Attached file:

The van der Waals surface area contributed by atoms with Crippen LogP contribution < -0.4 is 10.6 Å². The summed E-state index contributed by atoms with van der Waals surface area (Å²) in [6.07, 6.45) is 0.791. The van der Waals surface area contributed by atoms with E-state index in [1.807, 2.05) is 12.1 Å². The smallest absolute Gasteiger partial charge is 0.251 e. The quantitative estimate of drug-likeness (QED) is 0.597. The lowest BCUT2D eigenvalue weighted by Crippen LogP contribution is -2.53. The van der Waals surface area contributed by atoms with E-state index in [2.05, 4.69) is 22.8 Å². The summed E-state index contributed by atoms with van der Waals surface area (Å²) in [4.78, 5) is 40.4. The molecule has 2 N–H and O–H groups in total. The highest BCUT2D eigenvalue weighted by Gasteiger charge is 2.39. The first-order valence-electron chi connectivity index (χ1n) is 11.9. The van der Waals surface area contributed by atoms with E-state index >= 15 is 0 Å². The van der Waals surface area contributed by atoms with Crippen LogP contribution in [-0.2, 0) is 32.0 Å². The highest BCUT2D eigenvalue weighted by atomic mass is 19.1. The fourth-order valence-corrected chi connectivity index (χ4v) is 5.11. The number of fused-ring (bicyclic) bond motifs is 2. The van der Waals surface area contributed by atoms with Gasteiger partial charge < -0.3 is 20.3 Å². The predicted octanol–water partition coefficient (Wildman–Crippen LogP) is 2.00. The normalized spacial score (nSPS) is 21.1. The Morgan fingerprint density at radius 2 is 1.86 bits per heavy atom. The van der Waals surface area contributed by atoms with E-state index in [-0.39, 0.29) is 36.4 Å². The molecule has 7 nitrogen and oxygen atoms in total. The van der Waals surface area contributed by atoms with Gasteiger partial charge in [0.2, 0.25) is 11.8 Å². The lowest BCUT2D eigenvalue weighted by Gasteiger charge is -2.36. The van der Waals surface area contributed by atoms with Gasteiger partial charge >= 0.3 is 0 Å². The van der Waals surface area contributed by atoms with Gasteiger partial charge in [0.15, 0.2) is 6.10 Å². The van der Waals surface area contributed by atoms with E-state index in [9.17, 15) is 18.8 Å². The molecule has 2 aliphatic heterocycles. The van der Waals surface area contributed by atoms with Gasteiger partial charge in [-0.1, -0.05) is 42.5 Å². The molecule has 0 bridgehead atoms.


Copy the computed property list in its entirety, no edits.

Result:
The van der Waals surface area contributed by atoms with Crippen LogP contribution < -0.4 is 10.6 Å². The summed E-state index contributed by atoms with van der Waals surface area (Å²) in [6.07, 6.45) is 0.791. The van der Waals surface area contributed by atoms with E-state index in [1.807, 2.05) is 12.1 Å². The smallest absolute Gasteiger partial charge is 0.251 e. The quantitative estimate of drug-likeness (QED) is 0.597. The lowest BCUT2D eigenvalue weighted by Crippen LogP contribution is -2.53. The van der Waals surface area contributed by atoms with E-state index in [2.05, 4.69) is 22.8 Å². The summed E-state index contributed by atoms with van der Waals surface area (Å²) in [4.78, 5) is 40.4. The molecule has 2 N–H and O–H groups in total. The highest BCUT2D eigenvalue weighted by Gasteiger charge is 2.39. The first-order valence-electron chi connectivity index (χ1n) is 11.9. The van der Waals surface area contributed by atoms with E-state index >= 15 is 0 Å². The van der Waals surface area contributed by atoms with Crippen LogP contribution in [-0.2, 0) is 32.0 Å². The highest BCUT2D eigenvalue weighted by atomic mass is 19.1. The fourth-order valence-corrected chi connectivity index (χ4v) is 5.11. The number of fused-ring (bicyclic) bond motifs is 2. The van der Waals surface area contributed by atoms with Gasteiger partial charge < -0.3 is 20.3 Å². The predicted octanol–water partition coefficient (Wildman–Crippen LogP) is 2.00. The normalized spacial score (nSPS) is 21.1. The Morgan fingerprint density at radius 2 is 1.86 bits per heavy atom. The van der Waals surface area contributed by atoms with E-state index in [-0.39, 0.29) is 36.4 Å². The molecule has 7 nitrogen and oxygen atoms in total. The van der Waals surface area contributed by atoms with Gasteiger partial charge in [0.2, 0.25) is 11.8 Å². The lowest BCUT2D eigenvalue weighted by Gasteiger charge is -2.36. The van der Waals surface area contributed by atoms with Gasteiger partial charge >= 0.3 is 0 Å². The van der Waals surface area contributed by atoms with Gasteiger partial charge in [0.15, 0.2) is 6.10 Å². The van der Waals surface area contributed by atoms with E-state index in [9.17, 15) is 18.8 Å². The molecule has 2 aliphatic heterocycles. The van der Waals surface area contributed by atoms with Gasteiger partial charge in [-0.1, -0.05) is 42.5 Å². The molecule has 0 bridgehead atoms.